5 Answers

  1. Yes, of course. Although some of the propositions contained in the works of Marx and Engels were criticized, Marxism (especially when combined with Freud's ideas, i.e. Freudomarxism) turned out to be one of the most popular trends in twentieth-century philosophy.

    It is enough to name such significant and quite modern authors, who in one way or another rely on the ideas of Marxism, as Marcuse (1898-1979), Fromm (1900-1980) or Zizek (b.1949), to make sure that Marxism has not lost its relevance.

  2. Dialectics is Hegel (“The Science of Logic”). Diamat-Hegel's dialectic from a materialistic perspective. Hegel, after all, was an objective idealist. The classics of Marxism did not add anything to Hegel. On the contrary, they turned it down. And they applied Hegel's dialectic (in a materialistic version) to human society. Everything is up to date. Hegel's dialectic is the pinnacle of philosophy. And philosophy is the science of the universal laws of nature and society.

  3. For example, dialectical GAP networks are used in image processing and machine learning, which is easily verifiable, on some research gate
    That is, they are quite applicable and relevant, and applicable for their intended purpose.(as a cognitive theory).

  4. the laws of dialectics are a metaphor. There are sound arguments, a certain “teaching”, but it does not apply to the Scientific method of cognition of the world and objective laws of nature (laws of interaction of material objects).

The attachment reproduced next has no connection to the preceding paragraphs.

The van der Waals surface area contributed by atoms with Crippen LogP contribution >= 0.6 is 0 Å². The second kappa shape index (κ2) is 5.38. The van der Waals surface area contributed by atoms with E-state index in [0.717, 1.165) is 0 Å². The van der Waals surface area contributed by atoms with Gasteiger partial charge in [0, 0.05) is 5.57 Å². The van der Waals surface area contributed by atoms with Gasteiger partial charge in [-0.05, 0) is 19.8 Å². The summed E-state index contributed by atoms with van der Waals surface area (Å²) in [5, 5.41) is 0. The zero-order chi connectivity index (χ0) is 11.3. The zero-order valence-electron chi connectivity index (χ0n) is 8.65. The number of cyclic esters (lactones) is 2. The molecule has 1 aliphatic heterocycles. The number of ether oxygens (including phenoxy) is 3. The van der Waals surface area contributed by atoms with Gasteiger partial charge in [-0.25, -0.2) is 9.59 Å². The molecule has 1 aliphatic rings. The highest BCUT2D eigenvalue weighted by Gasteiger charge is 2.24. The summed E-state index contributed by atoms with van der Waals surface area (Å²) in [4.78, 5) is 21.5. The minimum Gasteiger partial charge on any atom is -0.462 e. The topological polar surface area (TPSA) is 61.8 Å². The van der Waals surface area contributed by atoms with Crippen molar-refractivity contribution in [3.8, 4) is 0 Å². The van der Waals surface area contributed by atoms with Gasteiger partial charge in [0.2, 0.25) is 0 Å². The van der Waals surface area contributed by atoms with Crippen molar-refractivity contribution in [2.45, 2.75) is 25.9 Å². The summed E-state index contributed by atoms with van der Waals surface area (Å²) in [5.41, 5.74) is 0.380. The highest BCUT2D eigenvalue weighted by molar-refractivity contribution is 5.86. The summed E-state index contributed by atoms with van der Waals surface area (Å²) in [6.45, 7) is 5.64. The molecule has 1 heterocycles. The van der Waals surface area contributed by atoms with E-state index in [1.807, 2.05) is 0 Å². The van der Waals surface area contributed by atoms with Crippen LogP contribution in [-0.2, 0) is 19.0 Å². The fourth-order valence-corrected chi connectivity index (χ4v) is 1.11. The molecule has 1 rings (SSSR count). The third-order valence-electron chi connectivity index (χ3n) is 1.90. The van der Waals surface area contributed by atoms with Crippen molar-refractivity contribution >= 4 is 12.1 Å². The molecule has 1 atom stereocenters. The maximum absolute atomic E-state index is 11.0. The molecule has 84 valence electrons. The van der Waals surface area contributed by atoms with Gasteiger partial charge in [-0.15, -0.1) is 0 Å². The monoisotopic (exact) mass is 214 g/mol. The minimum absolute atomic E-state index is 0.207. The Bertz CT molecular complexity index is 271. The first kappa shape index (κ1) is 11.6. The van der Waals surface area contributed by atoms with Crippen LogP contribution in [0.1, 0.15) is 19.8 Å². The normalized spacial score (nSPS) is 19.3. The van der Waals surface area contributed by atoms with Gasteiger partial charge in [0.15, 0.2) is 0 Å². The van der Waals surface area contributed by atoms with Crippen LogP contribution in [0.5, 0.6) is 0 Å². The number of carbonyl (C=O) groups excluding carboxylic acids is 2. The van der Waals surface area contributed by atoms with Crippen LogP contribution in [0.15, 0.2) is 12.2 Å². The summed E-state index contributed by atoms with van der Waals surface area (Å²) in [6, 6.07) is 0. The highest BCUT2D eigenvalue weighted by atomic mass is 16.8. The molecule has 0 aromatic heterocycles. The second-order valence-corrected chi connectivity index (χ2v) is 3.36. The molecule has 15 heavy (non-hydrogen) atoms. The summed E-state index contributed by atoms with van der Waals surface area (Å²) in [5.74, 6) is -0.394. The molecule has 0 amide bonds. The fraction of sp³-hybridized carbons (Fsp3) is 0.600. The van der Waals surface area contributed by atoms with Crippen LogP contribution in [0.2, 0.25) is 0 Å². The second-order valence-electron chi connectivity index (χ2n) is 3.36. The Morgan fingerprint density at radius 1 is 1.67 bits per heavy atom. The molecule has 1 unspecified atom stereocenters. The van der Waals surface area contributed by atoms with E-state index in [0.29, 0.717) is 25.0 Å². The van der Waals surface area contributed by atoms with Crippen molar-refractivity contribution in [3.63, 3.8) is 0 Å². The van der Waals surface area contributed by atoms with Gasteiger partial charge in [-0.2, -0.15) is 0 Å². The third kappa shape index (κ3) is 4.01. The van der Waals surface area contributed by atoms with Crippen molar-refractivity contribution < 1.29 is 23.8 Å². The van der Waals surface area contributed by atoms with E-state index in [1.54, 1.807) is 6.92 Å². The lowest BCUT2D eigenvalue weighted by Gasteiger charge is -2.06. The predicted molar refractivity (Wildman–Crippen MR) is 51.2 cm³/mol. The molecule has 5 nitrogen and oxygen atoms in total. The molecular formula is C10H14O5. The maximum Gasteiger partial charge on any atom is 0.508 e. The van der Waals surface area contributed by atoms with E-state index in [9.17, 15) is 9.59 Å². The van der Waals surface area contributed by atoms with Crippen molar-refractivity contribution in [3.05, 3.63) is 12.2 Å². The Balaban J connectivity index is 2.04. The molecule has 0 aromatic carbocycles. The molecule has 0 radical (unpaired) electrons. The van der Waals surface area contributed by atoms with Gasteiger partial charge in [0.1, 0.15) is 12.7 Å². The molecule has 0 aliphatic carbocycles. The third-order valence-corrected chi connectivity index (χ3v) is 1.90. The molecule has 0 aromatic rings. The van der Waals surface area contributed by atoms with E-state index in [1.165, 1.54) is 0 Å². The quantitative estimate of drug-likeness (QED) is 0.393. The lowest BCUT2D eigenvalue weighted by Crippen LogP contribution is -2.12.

The concept of Materialism has nothing to do with Matter, and the term ” laws “should be used more precisely, otherwise Hitler also had” laws”, and in the slave empires there were laws.

    Well, the relevance of non-scientific research has always been greater than zero only in ancient times when there was no Scientific method of cognition. And now that Logic has separated from Philosophy, and when everyone knows and uses the concept of a Scientific experiment (a verifiable result of an experiment that does not depend on the personality of the experimenter), there is no longer any sense in the classics of Marxism, socialism and other dialectics.

  5. Marxism “in the broadest sense” is indeed an essential component of the continental philosophical tradition of the twentieth and twenty-first centuries (Lukacs, the Frankfurt school, French post-structuralism, etc.); however, everything that concerns “dialectical materialism” and “laws of dialectics” has never had significance beyond the Soviet philosophical officialdom imposed from above (and thus has not had any significance at all).

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